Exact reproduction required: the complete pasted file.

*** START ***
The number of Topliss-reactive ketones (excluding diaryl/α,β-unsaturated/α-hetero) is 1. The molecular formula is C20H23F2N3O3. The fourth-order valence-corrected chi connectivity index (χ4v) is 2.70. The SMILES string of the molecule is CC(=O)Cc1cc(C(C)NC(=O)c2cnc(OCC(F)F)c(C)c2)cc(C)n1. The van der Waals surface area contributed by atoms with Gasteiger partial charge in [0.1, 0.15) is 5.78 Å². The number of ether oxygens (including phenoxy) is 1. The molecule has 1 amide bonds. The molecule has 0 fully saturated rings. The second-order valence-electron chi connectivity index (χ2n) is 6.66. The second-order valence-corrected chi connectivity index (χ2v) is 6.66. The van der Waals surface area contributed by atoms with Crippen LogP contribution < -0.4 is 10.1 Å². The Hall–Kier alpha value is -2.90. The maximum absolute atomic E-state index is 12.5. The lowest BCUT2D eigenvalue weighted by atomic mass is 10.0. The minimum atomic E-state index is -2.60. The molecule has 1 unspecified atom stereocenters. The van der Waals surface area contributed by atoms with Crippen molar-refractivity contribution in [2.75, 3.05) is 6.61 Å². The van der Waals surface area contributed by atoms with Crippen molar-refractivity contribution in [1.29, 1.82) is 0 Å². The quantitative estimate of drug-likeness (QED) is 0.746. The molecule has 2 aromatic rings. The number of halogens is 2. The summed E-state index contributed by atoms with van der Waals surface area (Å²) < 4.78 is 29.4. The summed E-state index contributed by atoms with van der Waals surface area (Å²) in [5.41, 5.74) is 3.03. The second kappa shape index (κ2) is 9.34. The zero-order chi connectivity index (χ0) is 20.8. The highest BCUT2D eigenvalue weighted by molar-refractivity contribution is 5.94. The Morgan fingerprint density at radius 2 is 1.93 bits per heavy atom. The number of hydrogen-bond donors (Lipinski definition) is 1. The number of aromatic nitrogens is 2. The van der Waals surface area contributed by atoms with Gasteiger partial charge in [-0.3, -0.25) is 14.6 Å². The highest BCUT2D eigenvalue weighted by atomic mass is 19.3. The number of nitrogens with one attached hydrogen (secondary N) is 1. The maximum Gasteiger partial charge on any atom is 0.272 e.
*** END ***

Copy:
The number of Topliss-reactive ketones (excluding diaryl/α,β-unsaturated/α-hetero) is 1. The molecular formula is C20H23F2N3O3. The fourth-order valence-corrected chi connectivity index (χ4v) is 2.70. The SMILES string of the molecule is CC(=O)Cc1cc(C(C)NC(=O)c2cnc(OCC(F)F)c(C)c2)cc(C)n1. The van der Waals surface area contributed by atoms with Gasteiger partial charge in [0.1, 0.15) is 5.78 Å². The number of ether oxygens (including phenoxy) is 1. The molecule has 1 amide bonds. The molecule has 0 fully saturated rings. The second-order valence-electron chi connectivity index (χ2n) is 6.66. The second-order valence-corrected chi connectivity index (χ2v) is 6.66. The van der Waals surface area contributed by atoms with Crippen LogP contribution < -0.4 is 10.1 Å². The Hall–Kier alpha value is -2.90. The maximum absolute atomic E-state index is 12.5. The lowest BCUT2D eigenvalue weighted by atomic mass is 10.0. The minimum atomic E-state index is -2.60. The molecule has 1 unspecified atom stereocenters. The van der Waals surface area contributed by atoms with Crippen molar-refractivity contribution in [2.75, 3.05) is 6.61 Å². The van der Waals surface area contributed by atoms with Crippen molar-refractivity contribution in [1.29, 1.82) is 0 Å². The quantitative estimate of drug-likeness (QED) is 0.746. The molecule has 2 aromatic rings. The number of halogens is 2. The summed E-state index contributed by atoms with van der Waals surface area (Å²) < 4.78 is 29.4. The summed E-state index contributed by atoms with van der Waals surface area (Å²) in [5.41, 5.74) is 3.03. The second kappa shape index (κ2) is 9.34. The zero-order chi connectivity index (χ0) is 20.8. The highest BCUT2D eigenvalue weighted by molar-refractivity contribution is 5.94. The Morgan fingerprint density at radius 2 is 1.93 bits per heavy atom. The number of hydrogen-bond donors (Lipinski definition) is 1. The number of aromatic nitrogens is 2. The van der Waals surface area contributed by atoms with Gasteiger partial charge in [-0.3, -0.25) is 14.6 Å². The highest BCUT2D eigenvalue weighted by atomic mass is 19.3. The number of nitrogens with one attached hydrogen (secondary N) is 1. The maximum Gasteiger partial charge on any atom is 0.272 e.